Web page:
‘Ugandan Agency within China-Africa Relations: President Museveni and China’s Foreign Policy in East Africa’ is an analysis of power relations between China and Uganda under President Yoweri Museveni.
The book by Barney Walsh was published by Bloomsbury in 2022. It mainly covers the period from 2000 to 2015 and argues that relations between China and Uganda, and by extension other African countries, have too often been analysed solely in terms of Chinese strategy, with insufficient regard being paid to African agency in the relationships.
The book argues that Chinese support has enabled Museveni to strengthen his position with the East African Community and to contribute to regional and Western security. Museveni is “the region’s elder statesman whose longevity in power carries significant clout”. Indeed there are real achievements to point to, such as Museveni’s anti-terrorism record and his chairmanship of the regional peace initiative which ended the 1993-2005 civil war in Burundi.
The African sides of relationships with China doubtless need much more attention. But at times, the book supplies it by simply idealising the ability of the “tactically brilliant” Museveni, in power since 1986, to use China for his own ends. Walsh argues that the “shrewd and cunning” Museveni has shown himself capable of “serious, high-level, geopolitical agency” in dealings with Beijing. More widely in Africa, China “provides financial and ideological tools that allow astute, discerning leaders the capacity to impact their domestic and regional environment to a very great extent.”
It seems sufficient to state that Museveni and other African and Asian authoritarians have used their relationship with China as a prop to help stay in power. The key to the success of such relationships, Walsh notes, is Chinese “respect for sovereignty”.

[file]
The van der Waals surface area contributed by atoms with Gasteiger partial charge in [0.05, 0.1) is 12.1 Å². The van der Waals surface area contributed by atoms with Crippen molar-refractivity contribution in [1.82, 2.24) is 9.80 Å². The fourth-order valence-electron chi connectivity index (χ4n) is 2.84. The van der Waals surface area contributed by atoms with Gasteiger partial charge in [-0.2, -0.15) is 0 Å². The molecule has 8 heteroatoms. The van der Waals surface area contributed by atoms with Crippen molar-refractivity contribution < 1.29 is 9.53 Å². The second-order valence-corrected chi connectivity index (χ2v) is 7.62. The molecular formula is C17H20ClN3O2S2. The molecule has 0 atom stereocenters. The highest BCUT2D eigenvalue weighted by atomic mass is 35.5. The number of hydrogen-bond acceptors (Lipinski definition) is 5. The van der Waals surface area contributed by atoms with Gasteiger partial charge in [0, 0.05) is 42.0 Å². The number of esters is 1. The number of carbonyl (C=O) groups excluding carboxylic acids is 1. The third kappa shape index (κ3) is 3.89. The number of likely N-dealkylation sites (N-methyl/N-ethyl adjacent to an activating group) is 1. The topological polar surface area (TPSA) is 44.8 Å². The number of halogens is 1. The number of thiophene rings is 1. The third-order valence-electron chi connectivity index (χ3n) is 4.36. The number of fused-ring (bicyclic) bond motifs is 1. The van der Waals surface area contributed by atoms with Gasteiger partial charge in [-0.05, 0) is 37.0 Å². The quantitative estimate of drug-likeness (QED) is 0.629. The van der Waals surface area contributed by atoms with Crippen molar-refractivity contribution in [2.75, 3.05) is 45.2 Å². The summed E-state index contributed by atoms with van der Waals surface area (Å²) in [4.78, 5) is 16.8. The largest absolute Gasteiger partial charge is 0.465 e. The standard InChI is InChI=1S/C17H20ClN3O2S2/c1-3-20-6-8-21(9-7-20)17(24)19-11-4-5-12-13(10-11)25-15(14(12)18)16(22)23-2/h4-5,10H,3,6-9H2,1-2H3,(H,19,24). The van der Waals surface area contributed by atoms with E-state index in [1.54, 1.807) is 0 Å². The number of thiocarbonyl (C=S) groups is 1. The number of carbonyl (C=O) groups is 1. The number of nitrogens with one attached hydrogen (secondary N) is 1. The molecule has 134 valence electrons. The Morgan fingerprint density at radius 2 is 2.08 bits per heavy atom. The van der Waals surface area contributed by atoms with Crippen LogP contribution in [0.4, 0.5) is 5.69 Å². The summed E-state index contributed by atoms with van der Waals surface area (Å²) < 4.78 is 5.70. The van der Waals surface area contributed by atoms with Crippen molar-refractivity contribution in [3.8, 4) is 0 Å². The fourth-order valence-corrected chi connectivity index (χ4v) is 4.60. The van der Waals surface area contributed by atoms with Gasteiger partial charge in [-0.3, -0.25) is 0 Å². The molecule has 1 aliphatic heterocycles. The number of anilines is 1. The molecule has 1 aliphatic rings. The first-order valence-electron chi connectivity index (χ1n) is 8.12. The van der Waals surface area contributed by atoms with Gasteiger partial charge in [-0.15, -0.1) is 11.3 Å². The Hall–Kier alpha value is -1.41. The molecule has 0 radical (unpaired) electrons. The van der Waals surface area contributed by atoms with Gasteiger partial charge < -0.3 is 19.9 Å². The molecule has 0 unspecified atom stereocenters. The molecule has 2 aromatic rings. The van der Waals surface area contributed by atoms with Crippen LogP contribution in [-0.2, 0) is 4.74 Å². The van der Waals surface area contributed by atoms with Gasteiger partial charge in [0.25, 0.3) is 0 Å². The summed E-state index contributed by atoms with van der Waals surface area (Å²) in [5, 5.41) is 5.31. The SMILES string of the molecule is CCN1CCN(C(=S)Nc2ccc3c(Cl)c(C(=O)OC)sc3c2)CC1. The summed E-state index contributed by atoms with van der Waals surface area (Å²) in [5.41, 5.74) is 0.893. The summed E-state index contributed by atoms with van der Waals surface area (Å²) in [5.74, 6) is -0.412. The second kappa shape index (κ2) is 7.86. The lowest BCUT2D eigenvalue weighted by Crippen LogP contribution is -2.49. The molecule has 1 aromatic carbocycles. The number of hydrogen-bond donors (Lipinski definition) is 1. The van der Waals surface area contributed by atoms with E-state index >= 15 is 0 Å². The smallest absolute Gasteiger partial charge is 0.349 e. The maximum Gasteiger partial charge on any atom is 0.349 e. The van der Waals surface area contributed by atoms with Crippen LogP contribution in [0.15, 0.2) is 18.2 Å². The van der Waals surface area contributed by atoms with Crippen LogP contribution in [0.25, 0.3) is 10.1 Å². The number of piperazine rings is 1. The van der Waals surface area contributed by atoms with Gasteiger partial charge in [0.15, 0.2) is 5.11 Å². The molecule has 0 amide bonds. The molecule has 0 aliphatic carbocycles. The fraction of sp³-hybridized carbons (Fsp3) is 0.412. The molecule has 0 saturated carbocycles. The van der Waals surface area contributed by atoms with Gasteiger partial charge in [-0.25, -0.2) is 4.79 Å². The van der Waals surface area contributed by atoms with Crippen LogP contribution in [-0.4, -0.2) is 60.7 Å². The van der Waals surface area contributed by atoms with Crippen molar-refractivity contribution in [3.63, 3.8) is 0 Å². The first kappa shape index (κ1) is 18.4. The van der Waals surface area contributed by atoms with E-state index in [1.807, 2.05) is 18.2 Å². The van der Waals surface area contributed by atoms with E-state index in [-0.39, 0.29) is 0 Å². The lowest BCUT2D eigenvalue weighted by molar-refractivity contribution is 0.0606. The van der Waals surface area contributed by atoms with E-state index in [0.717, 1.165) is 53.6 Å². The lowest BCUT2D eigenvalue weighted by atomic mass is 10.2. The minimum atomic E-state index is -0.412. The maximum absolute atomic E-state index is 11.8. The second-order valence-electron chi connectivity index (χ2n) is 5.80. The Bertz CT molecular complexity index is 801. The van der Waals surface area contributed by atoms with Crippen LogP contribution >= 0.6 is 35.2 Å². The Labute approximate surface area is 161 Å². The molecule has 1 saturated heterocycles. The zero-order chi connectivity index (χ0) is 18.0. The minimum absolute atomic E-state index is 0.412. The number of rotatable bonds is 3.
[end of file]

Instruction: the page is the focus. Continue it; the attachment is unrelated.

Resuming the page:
This means that China will not question, and will also aid and abet, the use of force against opponents of the Ugandan or other regimes. Human Rights Watch in March 2022 published a report charging that hundreds of opponents of the Museveni regime have been the victims of enforced disappearances, arbitrary arrests and torture.
Just as European colonialism, whether formal or informal, often had the effect of strengthening the grip of loyalist local elites, modern-day dictators able to access Chinese resources are more likely to retain control. That is hardly surprising and is intended by the Chinese as such: there is little reason for Beijing to invest in political and commercial relationships with identifiably transient regimes.
Historians of European colonialism likewise have a tendency to focus on the local indigenous power elite as a proxy for the colonised society as a whole. The historical sources for colonised elites are usually much easier to find than for other parts of society.
Today, authoritarian rulers dominate the local and international media at the expense of their rivals. Foreign academics and journalists may find themselves on the wrong side of a national argument following regime change. But few are willing to risk losing access to an authoritarian country by criticising its leadership too much.
The book sees oil as crucial to Uganda’s future economic development, and is analysed from the perspective of Museveni’s security and development agendas. A casual reader would not suspect that there are Ugandan civil society groups who are opposed to fossil-fuel projects such as the East African Crude Oil Pipeline (EACOP), or that climate-change impacts may disrupt east Africa’s economy and society more rapidly than in most parts of the world in coming decades. Ugandan opposition to Museveni, the country’s kingdoms and its civil society get thin treatment. The implications of Uganda’s relationship with China for these actors is largely a moot point.
The book, in fairness, does not attempt to assess Museveni’s long rule as a whole. This does make its subjective value judgments more surprising. Walsh notes the use of Chinese anti-riot equipment such as pepper sprayers and water cannons on Ugandan opposition supporters before and after the elections of 2011 and 2016. Yet the West, as Walsh writes, has a “hypocritical” human rights agenda which can make it appear as an “enemy” of Uganda, a failing which China has avoided.
Others would argue that calling out violent human rights violations rather than staying silent is more important than striving for an unattainable absolute moral consistency, and that doing so is a sign not of an enemy, but of a friend.
Source : The Africa Report